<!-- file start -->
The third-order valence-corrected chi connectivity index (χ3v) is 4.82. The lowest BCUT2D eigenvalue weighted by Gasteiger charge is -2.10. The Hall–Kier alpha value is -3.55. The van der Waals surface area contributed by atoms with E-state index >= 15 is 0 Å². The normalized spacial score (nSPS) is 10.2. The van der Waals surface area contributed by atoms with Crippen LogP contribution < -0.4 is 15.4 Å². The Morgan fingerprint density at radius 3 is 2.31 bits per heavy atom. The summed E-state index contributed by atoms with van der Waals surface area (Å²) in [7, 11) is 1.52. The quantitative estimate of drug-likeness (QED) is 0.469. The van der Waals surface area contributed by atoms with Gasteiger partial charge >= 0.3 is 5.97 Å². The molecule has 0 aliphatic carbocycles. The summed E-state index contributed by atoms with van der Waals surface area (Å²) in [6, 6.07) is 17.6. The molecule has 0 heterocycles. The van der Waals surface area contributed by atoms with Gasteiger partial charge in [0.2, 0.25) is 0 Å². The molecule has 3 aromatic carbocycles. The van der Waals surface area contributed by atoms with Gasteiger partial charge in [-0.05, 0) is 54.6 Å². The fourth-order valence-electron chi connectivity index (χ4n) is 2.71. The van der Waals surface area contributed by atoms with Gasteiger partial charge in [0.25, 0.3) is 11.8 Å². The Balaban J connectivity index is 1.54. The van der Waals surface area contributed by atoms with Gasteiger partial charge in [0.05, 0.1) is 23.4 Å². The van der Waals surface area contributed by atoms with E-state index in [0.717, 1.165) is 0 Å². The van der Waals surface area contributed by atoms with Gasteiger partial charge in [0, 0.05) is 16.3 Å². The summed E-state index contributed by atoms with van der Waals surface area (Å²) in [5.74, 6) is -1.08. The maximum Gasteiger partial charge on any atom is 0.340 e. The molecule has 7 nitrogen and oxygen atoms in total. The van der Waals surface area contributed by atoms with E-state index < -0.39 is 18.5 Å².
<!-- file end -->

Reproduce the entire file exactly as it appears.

The third-order valence-corrected chi connectivity index (χ3v) is 4.82. The lowest BCUT2D eigenvalue weighted by Gasteiger charge is -2.10. The Hall–Kier alpha value is -3.55. The van der Waals surface area contributed by atoms with E-state index >= 15 is 0 Å². The normalized spacial score (nSPS) is 10.2. The van der Waals surface area contributed by atoms with Crippen LogP contribution < -0.4 is 15.4 Å². The Morgan fingerprint density at radius 3 is 2.31 bits per heavy atom. The summed E-state index contributed by atoms with van der Waals surface area (Å²) in [7, 11) is 1.52. The quantitative estimate of drug-likeness (QED) is 0.469. The van der Waals surface area contributed by atoms with Gasteiger partial charge >= 0.3 is 5.97 Å². The molecule has 0 aliphatic carbocycles. The summed E-state index contributed by atoms with van der Waals surface area (Å²) in [6, 6.07) is 17.6. The molecule has 0 heterocycles. The van der Waals surface area contributed by atoms with Gasteiger partial charge in [0.2, 0.25) is 0 Å². The molecule has 3 aromatic carbocycles. The van der Waals surface area contributed by atoms with Gasteiger partial charge in [-0.05, 0) is 54.6 Å². The fourth-order valence-electron chi connectivity index (χ4n) is 2.71. The van der Waals surface area contributed by atoms with Gasteiger partial charge in [0.25, 0.3) is 11.8 Å². The Balaban J connectivity index is 1.54. The van der Waals surface area contributed by atoms with Gasteiger partial charge in [0.05, 0.1) is 23.4 Å². The van der Waals surface area contributed by atoms with E-state index in [0.717, 1.165) is 0 Å². The van der Waals surface area contributed by atoms with Gasteiger partial charge in [0, 0.05) is 16.3 Å². The summed E-state index contributed by atoms with van der Waals surface area (Å²) in [5.74, 6) is -1.08. The maximum Gasteiger partial charge on any atom is 0.340 e. The molecule has 7 nitrogen and oxygen atoms in total. The van der Waals surface area contributed by atoms with E-state index < -0.39 is 18.5 Å².